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Beachwood Canyon Artistic Apartments

It should come as no surprise that one of Beachwood Canyon’s most unique apartment buildings was envisioned by an artist. 

2260 Beachwood Drive
2260 Beachwood Drive in 1926 (USC)

In 1925, commercial illustrator John C. Hill and his wife Delia built the Moorish four-family residence at 2260 Beachwood Drive, with plenty of charm in each unit: rooms finished in Philippine mahogany, tiled bathrooms, breakfast nook, large private porch which could be used for sleeping purposes, and a share in the broad and deep front entry. According to a 1927 ad, a unit rented for $85/month.

Set back 80 feet from the street, it promised occupants “comparative quiet” from the bustling Beachwood Drive. Behind the building, a six-car garage also offered ample turning space.

2260 Beachwood LA Times
LA Times (Jan. 3, 1926)

The property contained one other structure: The Hill residence, the very first home built on Beachwood Drive, which John and Delia moved to the rear of their lot to make room for the Moorish apartments in August 1925.

Prior to the 1910 Craftsman (which still exists!), the land had been the famed pineapple farm of John Baptist Rapp. Beginning with 25 plants in 1891, the German immigrant’s crop grew slowly but surely: Within seven years, he was the only commercial grower of pineapples in California.

John and Delia, celebrated Hollywood pioneers who came to Los Angeles in 1898, were very proud of their distinction. Several articles about the couple over the years noted they had built the first home on Beachwood Drive. It was there in 1929 that Delia organized the Beachwood Drive Development Association, which encouraged beneficial improvements in the community, particularly the proposed extension of the street to Hollywood Boulevard.

Delia and John Hill 1941
Delia and John Hill in 1941

“We were such sweet young things when we arrived in California, we believed we could turn the world,” Delia told the Los Angeles Citizen News as she and John celebrated their 57th wedding anniversary in 1943 (by then, the Hills had moved away from Beachwood, less than a mile south to 6046 Carlos Avenue). “We still long to help build Hollywood into the kind of community it could so easily be—a place of peace and beauty, rather than an industrial center.”

The entire Hill family did their part to preserve the community’s rich history.

Eldest son Laurance Landreth Hill was the first City Editor of the Hollywood Citizen News and later became director of the Historical Society of Southern California. He also wrote several books documenting the region, including In the Valley of the Cahuengas, and gave talks like 1930’s “Keeping California California.” When the 45-year-old died following an operation in 1932, a deodar tree was planted in his honor at the Hollywood Bowl, the venue his parents helped establish the previous decade. John had been the head usher for the front row seats, then reserved for the crippled and aged, while Delia trudged up and down the surrounding hills selling concert tickets door-to-door.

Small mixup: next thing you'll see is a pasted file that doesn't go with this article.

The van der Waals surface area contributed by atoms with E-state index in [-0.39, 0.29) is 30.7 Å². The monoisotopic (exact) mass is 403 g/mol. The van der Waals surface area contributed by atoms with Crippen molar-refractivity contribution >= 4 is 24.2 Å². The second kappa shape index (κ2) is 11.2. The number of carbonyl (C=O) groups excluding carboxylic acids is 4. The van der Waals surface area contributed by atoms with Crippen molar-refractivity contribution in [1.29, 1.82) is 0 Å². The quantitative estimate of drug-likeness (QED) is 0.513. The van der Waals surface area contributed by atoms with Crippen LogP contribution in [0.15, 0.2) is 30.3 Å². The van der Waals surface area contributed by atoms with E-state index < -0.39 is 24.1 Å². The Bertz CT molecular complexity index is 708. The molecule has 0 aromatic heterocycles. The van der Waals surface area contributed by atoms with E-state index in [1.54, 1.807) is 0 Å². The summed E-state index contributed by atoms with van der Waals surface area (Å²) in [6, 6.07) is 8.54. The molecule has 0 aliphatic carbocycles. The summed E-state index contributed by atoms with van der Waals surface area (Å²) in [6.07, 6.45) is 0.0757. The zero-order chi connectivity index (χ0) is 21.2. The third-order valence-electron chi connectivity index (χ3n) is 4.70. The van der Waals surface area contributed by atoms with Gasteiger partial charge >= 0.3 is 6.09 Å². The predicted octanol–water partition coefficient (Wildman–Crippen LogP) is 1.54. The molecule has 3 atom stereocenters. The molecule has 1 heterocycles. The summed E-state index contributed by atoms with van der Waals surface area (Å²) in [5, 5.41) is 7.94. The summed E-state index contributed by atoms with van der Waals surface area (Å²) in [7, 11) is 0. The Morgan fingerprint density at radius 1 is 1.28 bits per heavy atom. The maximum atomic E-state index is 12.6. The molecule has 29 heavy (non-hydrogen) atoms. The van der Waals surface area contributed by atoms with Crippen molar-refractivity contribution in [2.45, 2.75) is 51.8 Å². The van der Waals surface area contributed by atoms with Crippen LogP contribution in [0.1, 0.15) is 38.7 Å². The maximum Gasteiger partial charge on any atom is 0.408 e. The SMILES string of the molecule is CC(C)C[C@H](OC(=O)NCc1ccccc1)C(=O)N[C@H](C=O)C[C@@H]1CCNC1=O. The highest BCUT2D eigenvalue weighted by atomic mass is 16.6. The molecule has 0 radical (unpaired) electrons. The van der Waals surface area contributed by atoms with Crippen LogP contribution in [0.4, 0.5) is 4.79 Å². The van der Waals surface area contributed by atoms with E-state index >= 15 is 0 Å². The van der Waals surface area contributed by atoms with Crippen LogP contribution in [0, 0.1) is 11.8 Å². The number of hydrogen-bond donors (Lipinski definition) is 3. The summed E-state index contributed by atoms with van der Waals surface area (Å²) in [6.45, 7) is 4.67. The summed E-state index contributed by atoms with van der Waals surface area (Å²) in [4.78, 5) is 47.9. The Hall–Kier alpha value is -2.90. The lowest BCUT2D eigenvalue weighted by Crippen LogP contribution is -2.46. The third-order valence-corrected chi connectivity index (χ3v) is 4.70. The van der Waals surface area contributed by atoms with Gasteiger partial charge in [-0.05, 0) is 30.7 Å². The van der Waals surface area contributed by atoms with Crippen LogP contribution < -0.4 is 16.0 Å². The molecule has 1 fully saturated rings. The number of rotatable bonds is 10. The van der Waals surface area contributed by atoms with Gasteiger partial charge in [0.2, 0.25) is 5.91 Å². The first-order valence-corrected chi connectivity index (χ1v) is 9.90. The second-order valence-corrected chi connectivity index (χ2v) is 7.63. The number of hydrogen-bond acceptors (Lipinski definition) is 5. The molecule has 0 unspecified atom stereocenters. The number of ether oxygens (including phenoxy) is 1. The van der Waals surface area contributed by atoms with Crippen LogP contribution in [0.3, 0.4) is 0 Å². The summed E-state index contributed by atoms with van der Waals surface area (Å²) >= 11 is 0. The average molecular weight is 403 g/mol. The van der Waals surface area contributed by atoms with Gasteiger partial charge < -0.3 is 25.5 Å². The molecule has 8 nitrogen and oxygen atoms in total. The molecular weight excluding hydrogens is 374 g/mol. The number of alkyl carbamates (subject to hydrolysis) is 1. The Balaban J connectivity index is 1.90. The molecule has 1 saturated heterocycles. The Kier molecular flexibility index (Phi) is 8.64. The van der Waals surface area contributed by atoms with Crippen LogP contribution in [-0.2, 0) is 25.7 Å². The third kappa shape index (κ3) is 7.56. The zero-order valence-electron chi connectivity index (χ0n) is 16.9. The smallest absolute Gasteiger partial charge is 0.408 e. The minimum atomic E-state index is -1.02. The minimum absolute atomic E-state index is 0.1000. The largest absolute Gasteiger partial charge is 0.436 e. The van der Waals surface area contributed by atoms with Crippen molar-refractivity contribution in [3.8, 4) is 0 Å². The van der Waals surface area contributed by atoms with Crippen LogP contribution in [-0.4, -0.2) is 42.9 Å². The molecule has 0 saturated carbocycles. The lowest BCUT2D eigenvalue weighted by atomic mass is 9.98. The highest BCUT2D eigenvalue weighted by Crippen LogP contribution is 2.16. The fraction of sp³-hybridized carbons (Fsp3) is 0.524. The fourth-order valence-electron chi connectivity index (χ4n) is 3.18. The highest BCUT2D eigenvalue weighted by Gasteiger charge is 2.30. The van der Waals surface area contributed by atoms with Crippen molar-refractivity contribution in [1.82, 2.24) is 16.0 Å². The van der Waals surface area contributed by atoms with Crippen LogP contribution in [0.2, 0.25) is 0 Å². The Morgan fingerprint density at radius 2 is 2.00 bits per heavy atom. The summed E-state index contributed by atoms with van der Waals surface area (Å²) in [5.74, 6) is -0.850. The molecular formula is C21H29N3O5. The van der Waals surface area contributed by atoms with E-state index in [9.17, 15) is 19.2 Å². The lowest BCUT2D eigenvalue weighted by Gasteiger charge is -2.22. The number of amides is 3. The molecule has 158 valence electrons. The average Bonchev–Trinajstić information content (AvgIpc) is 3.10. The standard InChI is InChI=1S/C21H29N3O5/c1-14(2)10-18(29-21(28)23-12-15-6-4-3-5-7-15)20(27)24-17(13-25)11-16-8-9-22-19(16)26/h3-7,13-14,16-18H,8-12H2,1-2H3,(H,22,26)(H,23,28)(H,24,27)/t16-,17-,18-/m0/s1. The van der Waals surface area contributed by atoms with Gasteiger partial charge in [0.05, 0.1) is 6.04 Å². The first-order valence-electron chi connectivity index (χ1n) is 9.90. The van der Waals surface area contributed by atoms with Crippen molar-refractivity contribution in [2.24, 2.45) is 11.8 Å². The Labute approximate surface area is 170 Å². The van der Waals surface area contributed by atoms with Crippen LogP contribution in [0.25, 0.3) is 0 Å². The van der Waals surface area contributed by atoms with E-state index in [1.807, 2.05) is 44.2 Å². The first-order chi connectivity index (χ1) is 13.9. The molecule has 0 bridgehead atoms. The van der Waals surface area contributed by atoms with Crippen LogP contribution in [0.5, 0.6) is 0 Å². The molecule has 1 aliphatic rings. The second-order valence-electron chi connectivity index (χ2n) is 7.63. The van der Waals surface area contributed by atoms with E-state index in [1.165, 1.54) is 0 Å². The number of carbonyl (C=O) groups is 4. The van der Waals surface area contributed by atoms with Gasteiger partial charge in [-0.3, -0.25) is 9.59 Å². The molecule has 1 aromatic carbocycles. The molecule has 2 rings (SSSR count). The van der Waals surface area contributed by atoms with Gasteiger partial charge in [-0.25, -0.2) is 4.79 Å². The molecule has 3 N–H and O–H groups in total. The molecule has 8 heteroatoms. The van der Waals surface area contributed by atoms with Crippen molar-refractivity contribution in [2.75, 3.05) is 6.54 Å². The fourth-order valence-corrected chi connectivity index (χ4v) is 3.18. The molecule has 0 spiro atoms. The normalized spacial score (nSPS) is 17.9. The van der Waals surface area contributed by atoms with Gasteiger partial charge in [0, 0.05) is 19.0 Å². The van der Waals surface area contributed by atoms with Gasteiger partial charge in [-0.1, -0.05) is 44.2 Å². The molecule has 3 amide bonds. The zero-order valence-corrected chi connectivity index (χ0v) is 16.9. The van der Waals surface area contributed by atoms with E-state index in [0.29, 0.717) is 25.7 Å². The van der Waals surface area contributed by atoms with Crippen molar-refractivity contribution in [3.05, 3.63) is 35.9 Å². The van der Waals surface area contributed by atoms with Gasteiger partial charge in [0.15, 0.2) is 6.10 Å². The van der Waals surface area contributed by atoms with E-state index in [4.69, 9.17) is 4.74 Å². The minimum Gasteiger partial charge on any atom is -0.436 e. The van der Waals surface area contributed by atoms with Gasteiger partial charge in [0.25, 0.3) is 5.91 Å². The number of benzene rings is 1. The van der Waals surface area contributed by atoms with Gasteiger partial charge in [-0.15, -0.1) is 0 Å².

John and Delia’s second son Corydon Thomas Hill, a veteran, served as Commander of American Legion’s Hollywood Post 43 on Highland Avenue, where he remained a fixture for decades. Youngest daughter Clara Mary Hill graduated from Hollywood High School.

In 1946, as talk of the Hollywood Freeway grew louder, 80-year-old Delia (by then, a widow) wrote to the Los Angeles Citizen News in protest (her Carlos Avenue home was just one block south of the projected path). “Without asking permission of the property owners or citizens of Hollywood, the state officials propose to cut, slash, bridge over and root under Hollywood, the beautiful city we have worked so hard to create; and to mess it up with useless dead-ends, without end, all to enable up-country folk to zip through, and get downtown quickly. Adding crime to outrage, they are now proceeding to order people from their homes, to permit wrecking these homes, so sadly needed by veterans, and the parents and grand-parents of veterans—the same of which we are.”

Although 6046 Carlos survived the Hollywood Freeway, it was demolished in 2016 and today remains an empty lot occupied by homeless tents.

2260 Beachwood Drive
2260 Beachwood Drive today (Loopnet)

Back at 2260 Beachwood, the Hills’ Moorish apartment building is as lovely (and artistic) as ever. Renovations over the years have expanded the four units to at least 10 — plus the original home at the rear of the lot.

2260 Beachwood back house
1910 residence (Zillow)

Now known as The Moroccan, it is managed by Art Deco Apartments. Most recently in 2023, a two-bedroom rented for $3,595/month and the listing revealed the preserved interior, noted for being “restored to museum-quality.”


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